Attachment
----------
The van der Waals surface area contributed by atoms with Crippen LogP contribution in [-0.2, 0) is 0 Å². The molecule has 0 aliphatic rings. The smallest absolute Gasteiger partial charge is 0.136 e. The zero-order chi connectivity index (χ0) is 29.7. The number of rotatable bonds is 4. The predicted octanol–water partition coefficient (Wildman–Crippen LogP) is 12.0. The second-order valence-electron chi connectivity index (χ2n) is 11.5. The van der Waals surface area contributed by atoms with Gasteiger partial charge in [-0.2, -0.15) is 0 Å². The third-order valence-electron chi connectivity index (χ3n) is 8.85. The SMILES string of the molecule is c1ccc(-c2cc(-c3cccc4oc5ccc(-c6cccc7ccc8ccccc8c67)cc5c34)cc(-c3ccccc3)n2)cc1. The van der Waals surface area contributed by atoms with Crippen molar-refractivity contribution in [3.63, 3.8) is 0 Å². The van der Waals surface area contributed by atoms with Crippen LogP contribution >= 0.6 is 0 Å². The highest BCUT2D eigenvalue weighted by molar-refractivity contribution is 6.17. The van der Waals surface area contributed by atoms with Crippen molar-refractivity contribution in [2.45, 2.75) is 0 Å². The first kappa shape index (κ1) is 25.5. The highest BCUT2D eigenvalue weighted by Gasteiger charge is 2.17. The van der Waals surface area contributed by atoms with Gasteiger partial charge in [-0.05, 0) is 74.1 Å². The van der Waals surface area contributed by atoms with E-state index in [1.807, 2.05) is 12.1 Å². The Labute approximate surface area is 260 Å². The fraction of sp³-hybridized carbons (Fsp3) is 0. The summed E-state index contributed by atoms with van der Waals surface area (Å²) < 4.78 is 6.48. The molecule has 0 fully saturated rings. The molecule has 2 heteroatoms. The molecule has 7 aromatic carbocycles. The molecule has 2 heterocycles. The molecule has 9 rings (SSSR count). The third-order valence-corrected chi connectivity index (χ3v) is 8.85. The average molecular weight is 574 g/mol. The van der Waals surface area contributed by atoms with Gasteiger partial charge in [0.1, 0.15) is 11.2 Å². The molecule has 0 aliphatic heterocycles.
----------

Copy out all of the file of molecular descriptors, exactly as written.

The van der Waals surface area contributed by atoms with Crippen LogP contribution in [-0.2, 0) is 0 Å². The molecule has 0 aliphatic rings. The smallest absolute Gasteiger partial charge is 0.136 e. The zero-order chi connectivity index (χ0) is 29.7. The number of rotatable bonds is 4. The predicted octanol–water partition coefficient (Wildman–Crippen LogP) is 12.0. The second-order valence-electron chi connectivity index (χ2n) is 11.5. The van der Waals surface area contributed by atoms with Gasteiger partial charge in [-0.2, -0.15) is 0 Å². The third-order valence-electron chi connectivity index (χ3n) is 8.85. The SMILES string of the molecule is c1ccc(-c2cc(-c3cccc4oc5ccc(-c6cccc7ccc8ccccc8c67)cc5c34)cc(-c3ccccc3)n2)cc1. The van der Waals surface area contributed by atoms with Crippen molar-refractivity contribution in [3.63, 3.8) is 0 Å². The van der Waals surface area contributed by atoms with Crippen LogP contribution >= 0.6 is 0 Å². The highest BCUT2D eigenvalue weighted by molar-refractivity contribution is 6.17. The van der Waals surface area contributed by atoms with Crippen molar-refractivity contribution in [2.45, 2.75) is 0 Å². The first kappa shape index (κ1) is 25.5. The highest BCUT2D eigenvalue weighted by Gasteiger charge is 2.17. The van der Waals surface area contributed by atoms with Gasteiger partial charge in [-0.05, 0) is 74.1 Å². The van der Waals surface area contributed by atoms with E-state index in [1.807, 2.05) is 12.1 Å². The Labute approximate surface area is 260 Å². The fraction of sp³-hybridized carbons (Fsp3) is 0. The summed E-state index contributed by atoms with van der Waals surface area (Å²) < 4.78 is 6.48. The molecule has 0 fully saturated rings. The molecule has 2 heteroatoms. The molecule has 7 aromatic carbocycles. The molecule has 2 heterocycles. The molecule has 9 rings (SSSR count). The third-order valence-corrected chi connectivity index (χ3v) is 8.85. The average molecular weight is 574 g/mol. The van der Waals surface area contributed by atoms with Gasteiger partial charge in [0.1, 0.15) is 11.2 Å². The molecule has 0 aliphatic heterocycles.